MANFRED MANN’S EARTHBAND
The Stables, Wavendon - 24th September 2006
There aren’t many groups who have offered a square foot of land on a Welsh hillside to every purchaser of one of their albums.
In fact, I’m willing to bet Manfred Mann’s Earthband (free earth, get it?) are the only group to come up with such an eccentric marketing ploy.
That alone would be sufficient to make me look on them with a degree of affection.
But they are still going strong more than 30 years after Mr Mann became bored with the pop music which gave his first eponymous group chart success with songs like 'Doo Wah Diddy', '5-4-3-2-1' and 'Pretty Flamingo'.
The formation of the Earthband allowed him to enter the world of progressive rock, a genre much derided in recent years, but one commanding unwavering devotion from its many followers.
Like many prog bands, they have gone through numerous line-up changes over the years.
The same hallmarks remain, however, of clever arrangements, flawless musicianship and powerful vocals - the latter now supplied by Noel McCalla.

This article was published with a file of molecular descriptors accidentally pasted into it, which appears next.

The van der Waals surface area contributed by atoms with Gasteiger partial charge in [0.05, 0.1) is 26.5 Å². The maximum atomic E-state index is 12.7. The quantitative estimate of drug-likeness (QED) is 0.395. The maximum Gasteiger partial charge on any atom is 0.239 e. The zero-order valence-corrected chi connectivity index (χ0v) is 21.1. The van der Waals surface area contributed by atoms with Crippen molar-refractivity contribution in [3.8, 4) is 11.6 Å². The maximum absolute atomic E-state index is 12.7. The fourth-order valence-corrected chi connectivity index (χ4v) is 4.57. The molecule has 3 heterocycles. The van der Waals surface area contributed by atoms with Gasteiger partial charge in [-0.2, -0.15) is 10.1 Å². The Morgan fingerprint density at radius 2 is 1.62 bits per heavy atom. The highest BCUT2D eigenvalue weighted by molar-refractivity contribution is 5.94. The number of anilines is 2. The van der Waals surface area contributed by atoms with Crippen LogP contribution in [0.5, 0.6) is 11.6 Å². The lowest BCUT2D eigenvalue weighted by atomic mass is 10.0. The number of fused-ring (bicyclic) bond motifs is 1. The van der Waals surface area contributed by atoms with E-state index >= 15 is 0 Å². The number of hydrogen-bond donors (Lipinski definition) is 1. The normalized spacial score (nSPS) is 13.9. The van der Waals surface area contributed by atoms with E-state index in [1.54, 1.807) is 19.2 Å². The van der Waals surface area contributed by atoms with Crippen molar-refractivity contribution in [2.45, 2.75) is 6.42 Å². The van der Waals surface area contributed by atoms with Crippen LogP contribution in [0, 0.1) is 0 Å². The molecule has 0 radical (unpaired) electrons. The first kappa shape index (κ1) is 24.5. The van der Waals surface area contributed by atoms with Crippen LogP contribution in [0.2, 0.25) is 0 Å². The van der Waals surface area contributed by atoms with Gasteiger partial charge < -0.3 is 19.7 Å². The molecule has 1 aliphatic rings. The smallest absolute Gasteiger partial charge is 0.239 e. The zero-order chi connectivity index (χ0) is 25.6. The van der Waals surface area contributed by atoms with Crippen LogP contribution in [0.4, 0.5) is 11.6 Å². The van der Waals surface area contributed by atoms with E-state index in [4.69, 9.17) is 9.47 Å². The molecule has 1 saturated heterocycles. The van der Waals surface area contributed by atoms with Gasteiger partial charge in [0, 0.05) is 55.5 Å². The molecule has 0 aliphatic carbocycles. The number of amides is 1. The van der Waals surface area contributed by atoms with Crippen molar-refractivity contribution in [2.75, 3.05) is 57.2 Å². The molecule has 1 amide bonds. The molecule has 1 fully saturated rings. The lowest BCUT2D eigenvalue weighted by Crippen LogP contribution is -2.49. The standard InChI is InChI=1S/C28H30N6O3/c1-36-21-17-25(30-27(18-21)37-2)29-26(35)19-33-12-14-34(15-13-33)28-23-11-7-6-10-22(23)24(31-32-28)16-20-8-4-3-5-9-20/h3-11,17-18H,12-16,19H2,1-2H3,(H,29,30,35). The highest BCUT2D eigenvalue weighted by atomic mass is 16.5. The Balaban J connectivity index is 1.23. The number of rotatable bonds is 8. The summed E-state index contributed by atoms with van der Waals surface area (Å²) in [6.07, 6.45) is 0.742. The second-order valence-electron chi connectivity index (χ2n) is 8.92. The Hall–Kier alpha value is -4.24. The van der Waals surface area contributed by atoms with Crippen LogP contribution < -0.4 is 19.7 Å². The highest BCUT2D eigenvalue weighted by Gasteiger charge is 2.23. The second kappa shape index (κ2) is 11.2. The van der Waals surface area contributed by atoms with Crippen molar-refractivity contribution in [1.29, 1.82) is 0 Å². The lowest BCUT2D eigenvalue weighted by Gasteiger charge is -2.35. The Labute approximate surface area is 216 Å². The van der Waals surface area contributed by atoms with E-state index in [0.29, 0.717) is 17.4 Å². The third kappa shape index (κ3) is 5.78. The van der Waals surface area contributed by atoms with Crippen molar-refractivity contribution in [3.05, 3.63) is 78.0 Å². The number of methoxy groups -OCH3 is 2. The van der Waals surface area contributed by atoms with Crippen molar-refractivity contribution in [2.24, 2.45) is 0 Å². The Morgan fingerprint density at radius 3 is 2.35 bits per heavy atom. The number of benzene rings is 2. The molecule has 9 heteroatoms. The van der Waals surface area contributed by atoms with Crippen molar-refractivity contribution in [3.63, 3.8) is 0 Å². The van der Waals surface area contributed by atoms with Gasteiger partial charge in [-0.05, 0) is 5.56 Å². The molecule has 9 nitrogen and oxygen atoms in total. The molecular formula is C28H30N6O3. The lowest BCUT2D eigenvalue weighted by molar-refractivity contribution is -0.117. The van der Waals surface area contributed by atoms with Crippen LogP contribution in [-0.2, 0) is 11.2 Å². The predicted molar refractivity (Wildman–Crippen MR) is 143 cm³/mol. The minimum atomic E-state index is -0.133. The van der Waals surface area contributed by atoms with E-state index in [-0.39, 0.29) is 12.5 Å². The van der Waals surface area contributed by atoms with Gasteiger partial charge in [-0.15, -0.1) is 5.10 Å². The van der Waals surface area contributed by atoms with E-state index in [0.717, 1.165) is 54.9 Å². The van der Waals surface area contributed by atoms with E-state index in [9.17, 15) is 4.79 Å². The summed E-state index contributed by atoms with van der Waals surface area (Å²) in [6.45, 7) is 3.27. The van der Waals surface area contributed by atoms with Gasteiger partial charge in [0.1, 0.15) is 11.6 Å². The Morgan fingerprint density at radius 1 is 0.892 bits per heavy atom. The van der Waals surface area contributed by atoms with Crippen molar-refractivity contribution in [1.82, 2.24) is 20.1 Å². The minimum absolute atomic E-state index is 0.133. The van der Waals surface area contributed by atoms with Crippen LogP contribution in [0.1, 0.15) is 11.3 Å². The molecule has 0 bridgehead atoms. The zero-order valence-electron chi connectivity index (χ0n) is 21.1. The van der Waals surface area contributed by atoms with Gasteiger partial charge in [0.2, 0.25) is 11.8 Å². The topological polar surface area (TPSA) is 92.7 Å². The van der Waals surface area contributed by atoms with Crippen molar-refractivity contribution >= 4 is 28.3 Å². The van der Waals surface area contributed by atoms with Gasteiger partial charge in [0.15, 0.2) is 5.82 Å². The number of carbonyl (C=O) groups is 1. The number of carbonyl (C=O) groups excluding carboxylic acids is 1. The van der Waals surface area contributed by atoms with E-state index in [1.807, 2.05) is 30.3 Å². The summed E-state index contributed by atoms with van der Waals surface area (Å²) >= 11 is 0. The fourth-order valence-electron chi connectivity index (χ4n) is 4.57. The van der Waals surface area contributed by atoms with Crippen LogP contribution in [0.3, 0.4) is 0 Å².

The Earthbands’s most successful tracks have almost all been covers of other people’s songs - 'Blinded By the Light', 'Spirit in the Night' and 'For You' all came from the mind of the young Bruce Springsteen.
One can only speculate what Springsteen was on when he produced lyrics like “Dethrone the dictaphone, hit it in its funny bone, that's where they expect it least", but who cares.
All three were delivered to perfection at The Stables, the latter now transformed into an instrumental led by guitarist Mick Rogers, whose playing was magnificent throughout the evening, especially on Bob Dylan’s 'Father of Day, Father of Night'.
Less successful was a cover of another, better known Springsteen song, 'Dancing In The Dark', suggesting the band should stick to breathing new life into more obscure numbers, rather than tackling ones already performed definitively by their creators.
Manfred himself was an animated figure behind his bank of keyboards. He was clearly having a great time for a man in his mid 60's and only too happy to supply the sounds of nostalgia for lovers of the Moog synthesiser.
The only song surviving from his pop days was Dylan’s 'The Mighty Quinn' and it provided a chance for the crowd to sing along noisily with the chorus before sending the band back to their dressing room with a deserved ovation.
There’s only one thing left to say - anyone fancy buying a piece of my garden?